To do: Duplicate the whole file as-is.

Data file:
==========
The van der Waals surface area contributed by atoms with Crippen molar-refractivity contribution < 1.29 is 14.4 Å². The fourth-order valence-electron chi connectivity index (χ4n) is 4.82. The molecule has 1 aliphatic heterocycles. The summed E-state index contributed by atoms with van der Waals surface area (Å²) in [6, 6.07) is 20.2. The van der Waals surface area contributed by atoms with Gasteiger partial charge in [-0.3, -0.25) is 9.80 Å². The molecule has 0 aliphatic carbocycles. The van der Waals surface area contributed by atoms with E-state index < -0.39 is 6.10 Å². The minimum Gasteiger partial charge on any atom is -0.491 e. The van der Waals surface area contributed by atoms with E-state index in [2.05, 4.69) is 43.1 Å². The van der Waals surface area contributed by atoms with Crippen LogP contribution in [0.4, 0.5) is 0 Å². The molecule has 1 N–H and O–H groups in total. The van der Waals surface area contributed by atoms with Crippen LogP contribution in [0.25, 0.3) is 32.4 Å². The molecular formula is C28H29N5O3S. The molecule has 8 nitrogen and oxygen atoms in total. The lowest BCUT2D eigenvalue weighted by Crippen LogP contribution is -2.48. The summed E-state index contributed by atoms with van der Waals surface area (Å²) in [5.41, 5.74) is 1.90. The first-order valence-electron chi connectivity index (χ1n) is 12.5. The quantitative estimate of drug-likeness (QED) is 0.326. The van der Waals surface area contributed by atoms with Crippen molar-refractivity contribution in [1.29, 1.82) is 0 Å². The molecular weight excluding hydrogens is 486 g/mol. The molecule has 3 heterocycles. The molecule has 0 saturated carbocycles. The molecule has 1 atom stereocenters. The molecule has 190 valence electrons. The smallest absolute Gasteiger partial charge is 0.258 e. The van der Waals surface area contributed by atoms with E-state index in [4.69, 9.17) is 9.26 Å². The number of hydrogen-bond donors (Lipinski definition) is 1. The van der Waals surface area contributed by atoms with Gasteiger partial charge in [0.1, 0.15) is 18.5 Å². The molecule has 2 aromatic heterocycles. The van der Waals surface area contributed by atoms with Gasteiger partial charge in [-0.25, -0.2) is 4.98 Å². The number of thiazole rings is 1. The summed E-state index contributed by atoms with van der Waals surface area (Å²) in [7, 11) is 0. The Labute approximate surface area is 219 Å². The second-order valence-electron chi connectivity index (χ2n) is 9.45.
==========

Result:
The van der Waals surface area contributed by atoms with Crippen molar-refractivity contribution < 1.29 is 14.4 Å². The fourth-order valence-electron chi connectivity index (χ4n) is 4.82. The molecule has 1 aliphatic heterocycles. The summed E-state index contributed by atoms with van der Waals surface area (Å²) in [6, 6.07) is 20.2. The van der Waals surface area contributed by atoms with Gasteiger partial charge in [-0.3, -0.25) is 9.80 Å². The molecule has 0 aliphatic carbocycles. The van der Waals surface area contributed by atoms with E-state index < -0.39 is 6.10 Å². The minimum Gasteiger partial charge on any atom is -0.491 e. The van der Waals surface area contributed by atoms with E-state index in [2.05, 4.69) is 43.1 Å². The van der Waals surface area contributed by atoms with Crippen LogP contribution in [0.4, 0.5) is 0 Å². The molecule has 1 N–H and O–H groups in total. The van der Waals surface area contributed by atoms with Crippen LogP contribution in [0.25, 0.3) is 32.4 Å². The molecular formula is C28H29N5O3S. The molecule has 8 nitrogen and oxygen atoms in total. The lowest BCUT2D eigenvalue weighted by Crippen LogP contribution is -2.48. The summed E-state index contributed by atoms with van der Waals surface area (Å²) in [5.41, 5.74) is 1.90. The first-order valence-electron chi connectivity index (χ1n) is 12.5. The quantitative estimate of drug-likeness (QED) is 0.326. The van der Waals surface area contributed by atoms with Crippen molar-refractivity contribution in [1.29, 1.82) is 0 Å². The molecular weight excluding hydrogens is 486 g/mol. The molecule has 3 heterocycles. The molecule has 0 saturated carbocycles. The molecule has 1 atom stereocenters. The molecule has 190 valence electrons. The smallest absolute Gasteiger partial charge is 0.258 e. The van der Waals surface area contributed by atoms with E-state index in [4.69, 9.17) is 9.26 Å². The number of hydrogen-bond donors (Lipinski definition) is 1. The van der Waals surface area contributed by atoms with Gasteiger partial charge in [0.1, 0.15) is 18.5 Å². The molecule has 2 aromatic heterocycles. The van der Waals surface area contributed by atoms with Gasteiger partial charge in [-0.25, -0.2) is 4.98 Å². The number of thiazole rings is 1. The summed E-state index contributed by atoms with van der Waals surface area (Å²) in [7, 11) is 0. The Labute approximate surface area is 219 Å². The second-order valence-electron chi connectivity index (χ2n) is 9.45.